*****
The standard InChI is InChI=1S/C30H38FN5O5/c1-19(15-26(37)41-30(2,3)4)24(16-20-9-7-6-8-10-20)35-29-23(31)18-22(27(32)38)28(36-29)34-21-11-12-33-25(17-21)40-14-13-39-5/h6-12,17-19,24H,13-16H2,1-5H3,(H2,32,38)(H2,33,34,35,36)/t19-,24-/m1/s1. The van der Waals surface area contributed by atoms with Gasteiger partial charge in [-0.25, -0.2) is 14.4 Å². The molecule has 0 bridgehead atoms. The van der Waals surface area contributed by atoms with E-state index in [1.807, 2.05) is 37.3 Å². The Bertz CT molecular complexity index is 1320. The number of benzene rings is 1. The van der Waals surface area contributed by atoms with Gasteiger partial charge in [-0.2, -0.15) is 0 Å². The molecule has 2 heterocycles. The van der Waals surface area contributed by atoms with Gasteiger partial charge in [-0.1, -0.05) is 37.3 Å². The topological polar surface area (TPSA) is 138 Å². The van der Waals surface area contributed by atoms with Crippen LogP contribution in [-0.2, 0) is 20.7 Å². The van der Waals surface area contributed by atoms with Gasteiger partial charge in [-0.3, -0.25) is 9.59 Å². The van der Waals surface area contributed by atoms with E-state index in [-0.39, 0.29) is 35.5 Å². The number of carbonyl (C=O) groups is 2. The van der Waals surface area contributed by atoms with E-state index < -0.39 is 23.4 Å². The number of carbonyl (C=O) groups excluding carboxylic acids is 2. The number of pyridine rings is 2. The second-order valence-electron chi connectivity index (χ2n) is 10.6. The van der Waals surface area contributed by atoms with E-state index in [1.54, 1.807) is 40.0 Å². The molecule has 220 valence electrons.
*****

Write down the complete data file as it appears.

The standard InChI is InChI=1S/C30H38FN5O5/c1-19(15-26(37)41-30(2,3)4)24(16-20-9-7-6-8-10-20)35-29-23(31)18-22(27(32)38)28(36-29)34-21-11-12-33-25(17-21)40-14-13-39-5/h6-12,17-19,24H,13-16H2,1-5H3,(H2,32,38)(H2,33,34,35,36)/t19-,24-/m1/s1. The van der Waals surface area contributed by atoms with Gasteiger partial charge in [-0.25, -0.2) is 14.4 Å². The molecule has 0 bridgehead atoms. The van der Waals surface area contributed by atoms with E-state index in [1.807, 2.05) is 37.3 Å². The Bertz CT molecular complexity index is 1320. The number of benzene rings is 1. The van der Waals surface area contributed by atoms with Gasteiger partial charge in [-0.2, -0.15) is 0 Å². The molecule has 2 heterocycles. The van der Waals surface area contributed by atoms with Gasteiger partial charge in [-0.1, -0.05) is 37.3 Å². The topological polar surface area (TPSA) is 138 Å². The van der Waals surface area contributed by atoms with Crippen LogP contribution in [-0.2, 0) is 20.7 Å². The van der Waals surface area contributed by atoms with Gasteiger partial charge in [-0.3, -0.25) is 9.59 Å². The van der Waals surface area contributed by atoms with E-state index in [-0.39, 0.29) is 35.5 Å². The number of carbonyl (C=O) groups is 2. The van der Waals surface area contributed by atoms with E-state index < -0.39 is 23.4 Å². The number of carbonyl (C=O) groups excluding carboxylic acids is 2. The number of pyridine rings is 2. The second-order valence-electron chi connectivity index (χ2n) is 10.6. The van der Waals surface area contributed by atoms with E-state index in [1.54, 1.807) is 40.0 Å². The molecule has 220 valence electrons.